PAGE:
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New IAEA Service Conducts First Mission for Disused Sealed Radioactive Sources Technical Centres


Demonstrations of disused sealed radioactive sources (DSRS) management are the main component of the DSRS Technical Centre peer review mission. (Photos: IAEA (left) and TINT (right))

Sealed radioactive sources are the key component in thousands of devices used worldwide in industry, medicine and agriculture. Sustainable management of these sources at the end of their working life is challenging, but a new IAEA service is expanding its support to countries in this critical task.

Last month in Thailand, the IAEA carried out the inaugural mission of the Disused Sealed Radioactive Sources Technical Centre peer review service, or DSRS TeC. This new service aims to enlarge the global pool of resources and support for countries in the sustainable management of DSRS. "Practical hands-on demonstrations of the DSRS management operations are a main component of the new mission, which also includes a review of procedures and work instructions, facilities, tools and equipment,” said Nora Zakaria, Head of the IAEA’s Waste Technology Section.

The inaugural DSRS-TeC mission, supported by funds from the United States of America, took place in Bangkok at the Thailand Institute of Nuclear Technology (TINT), from 18 to 21 July. “I found the mission’s unique approach beneficial to strengthening the practice of DSRS management. Although TINT has established quality management systems, the peer review mission brings added value by looking into the details of the technical proficiencies, operations and, in particular, the conditioning of sources,” said Nikom Prasertchiewchan, a TINT manager. Preparation of DSRS packages for domestic transport of sources, characterization of devices, and dismantling and conditioning of sources were addressed during the review.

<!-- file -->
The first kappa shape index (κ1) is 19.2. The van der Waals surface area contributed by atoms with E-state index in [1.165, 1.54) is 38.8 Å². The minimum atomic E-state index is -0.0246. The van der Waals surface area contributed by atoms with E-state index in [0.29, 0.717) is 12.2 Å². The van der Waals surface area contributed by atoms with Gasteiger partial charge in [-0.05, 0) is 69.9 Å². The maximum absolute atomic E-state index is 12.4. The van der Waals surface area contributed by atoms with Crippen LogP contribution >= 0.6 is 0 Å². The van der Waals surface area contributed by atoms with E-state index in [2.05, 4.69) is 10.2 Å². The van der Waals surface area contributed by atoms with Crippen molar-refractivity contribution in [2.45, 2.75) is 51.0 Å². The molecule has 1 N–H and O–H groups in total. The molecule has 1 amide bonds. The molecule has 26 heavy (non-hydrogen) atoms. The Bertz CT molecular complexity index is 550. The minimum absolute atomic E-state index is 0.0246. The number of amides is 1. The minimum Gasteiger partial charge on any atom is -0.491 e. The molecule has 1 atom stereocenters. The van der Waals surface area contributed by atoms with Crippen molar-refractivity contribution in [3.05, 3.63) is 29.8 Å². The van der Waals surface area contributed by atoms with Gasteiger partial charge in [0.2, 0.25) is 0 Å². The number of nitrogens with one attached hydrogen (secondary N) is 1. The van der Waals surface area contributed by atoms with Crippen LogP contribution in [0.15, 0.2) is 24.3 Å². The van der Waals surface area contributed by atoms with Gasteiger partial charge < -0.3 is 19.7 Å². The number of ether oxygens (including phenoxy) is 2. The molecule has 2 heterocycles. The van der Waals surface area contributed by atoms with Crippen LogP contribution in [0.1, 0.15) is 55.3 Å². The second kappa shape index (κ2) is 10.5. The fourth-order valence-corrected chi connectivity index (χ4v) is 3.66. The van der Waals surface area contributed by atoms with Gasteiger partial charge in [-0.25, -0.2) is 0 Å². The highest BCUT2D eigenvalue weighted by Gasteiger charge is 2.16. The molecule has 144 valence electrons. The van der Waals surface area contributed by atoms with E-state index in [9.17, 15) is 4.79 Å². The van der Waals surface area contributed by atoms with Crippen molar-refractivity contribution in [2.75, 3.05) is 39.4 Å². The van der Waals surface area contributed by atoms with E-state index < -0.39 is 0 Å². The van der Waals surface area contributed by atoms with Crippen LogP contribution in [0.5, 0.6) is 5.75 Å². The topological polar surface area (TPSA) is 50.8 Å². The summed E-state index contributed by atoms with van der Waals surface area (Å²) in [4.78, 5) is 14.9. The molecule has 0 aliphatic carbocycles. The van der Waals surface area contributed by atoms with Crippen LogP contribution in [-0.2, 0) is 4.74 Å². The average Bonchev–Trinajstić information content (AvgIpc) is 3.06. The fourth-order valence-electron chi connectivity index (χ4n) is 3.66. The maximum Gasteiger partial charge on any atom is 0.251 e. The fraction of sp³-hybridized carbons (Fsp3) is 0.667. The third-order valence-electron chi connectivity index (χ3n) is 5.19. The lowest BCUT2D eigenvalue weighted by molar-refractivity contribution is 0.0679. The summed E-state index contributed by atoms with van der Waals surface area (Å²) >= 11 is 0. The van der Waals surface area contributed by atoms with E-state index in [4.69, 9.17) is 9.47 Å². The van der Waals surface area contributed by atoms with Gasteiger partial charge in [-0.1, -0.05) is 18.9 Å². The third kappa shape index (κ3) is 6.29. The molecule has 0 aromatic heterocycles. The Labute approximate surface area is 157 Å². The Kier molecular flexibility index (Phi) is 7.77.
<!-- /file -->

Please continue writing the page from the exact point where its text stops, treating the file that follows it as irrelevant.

There are thousands of different models of gauges, devices and machines containing radioactive sources, and sometimes the information for a device or source is missing. “Documentation, like device description or a source certificate, can get lost after years or even decades of use,” said Juan Carlos Benitez Navarro, Senior Technical Expert (DSRS) at the IAEA. “Experienced operators handling DSRS can identify and handle unknown sources and devices.” If a device is damaged or corroded, there also may be a risk of contamination. Experts need to have a deep knowledge of DSRS, as well as experience working with radioactive sources, to be able to remove, characterize and correctly package them.

TINT built a dedicated DSRS storage facility in 2013, which operates under a strict quality management system. In 2020, TINT redesigned its inventory system. Following the peer review, the team concluded that TINT’s system is comprehensive, providing source details and allowing full tracking of a source’s origin, condition and location in the facility.

“TINT has reached an impressive level of accomplishment, and its capacities and capabilities continue to expand,” said Zakaria, who served as the IAEA’s lead on the mission. “TINT has absorbed the know-how and the experience of the various technical assistance missions rendered by the IAEA and greatly improved the management of DSRS. These impressive achievements should chart the way forward for collaboration. It’s a great start to this new service.”

The DSRS TeC review team in Bangkok comprised four experts from Philippines and Serbia, and two IAEA staff members. While led by IAEA experts, DSRS TeC encourages not only organizations with well-equipped facilities and personnel to sign up to provide DSRS technical expertise, but also organizations wishing to strengthen existing capacity. “The overall aim of DSRS TeC is to strengthen DSRS management practices and form sustainable support in the long run,” Zakaria said.

Morocco’s National Centre for Energy and Nuclear Science and Technology (CNESTEN) hosted a pilot DSRS TeC mission in May 2022, and the IAEA officially launched the peer review service during the 66th IAEA General Conference in September 2022.

Learn more about the IAEA’s review missions and advisory services.

The inaugural DSRS TeC mission took place in Bangkok at the Thailand Institute of Nuclear Technology (TINT), from 18 to 21 July. (Photo: TINT)

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